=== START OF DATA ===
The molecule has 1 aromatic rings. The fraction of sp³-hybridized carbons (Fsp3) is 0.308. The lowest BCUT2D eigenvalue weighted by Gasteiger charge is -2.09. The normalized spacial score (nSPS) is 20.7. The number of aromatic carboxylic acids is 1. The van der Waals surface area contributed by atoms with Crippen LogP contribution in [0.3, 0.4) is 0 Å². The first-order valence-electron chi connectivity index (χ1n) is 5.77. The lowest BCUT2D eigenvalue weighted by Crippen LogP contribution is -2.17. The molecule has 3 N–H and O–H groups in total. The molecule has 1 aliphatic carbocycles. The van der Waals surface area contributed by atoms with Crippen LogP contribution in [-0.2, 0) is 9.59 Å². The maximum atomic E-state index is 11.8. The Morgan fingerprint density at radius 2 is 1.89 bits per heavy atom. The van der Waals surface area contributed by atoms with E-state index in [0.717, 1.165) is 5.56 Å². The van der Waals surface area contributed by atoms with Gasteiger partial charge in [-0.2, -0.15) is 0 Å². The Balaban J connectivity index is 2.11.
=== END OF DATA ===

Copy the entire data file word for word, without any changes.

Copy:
The molecule has 1 aromatic rings. The fraction of sp³-hybridized carbons (Fsp3) is 0.308. The lowest BCUT2D eigenvalue weighted by Gasteiger charge is -2.09. The normalized spacial score (nSPS) is 20.7. The number of aromatic carboxylic acids is 1. The van der Waals surface area contributed by atoms with Crippen LogP contribution in [0.3, 0.4) is 0 Å². The first-order valence-electron chi connectivity index (χ1n) is 5.77. The lowest BCUT2D eigenvalue weighted by Crippen LogP contribution is -2.17. The molecule has 3 N–H and O–H groups in total. The molecule has 1 aliphatic carbocycles. The van der Waals surface area contributed by atoms with Crippen LogP contribution in [-0.2, 0) is 9.59 Å². The maximum atomic E-state index is 11.8. The Morgan fingerprint density at radius 2 is 1.89 bits per heavy atom. The van der Waals surface area contributed by atoms with E-state index in [0.717, 1.165) is 5.56 Å². The van der Waals surface area contributed by atoms with Gasteiger partial charge in [-0.2, -0.15) is 0 Å². The Balaban J connectivity index is 2.11.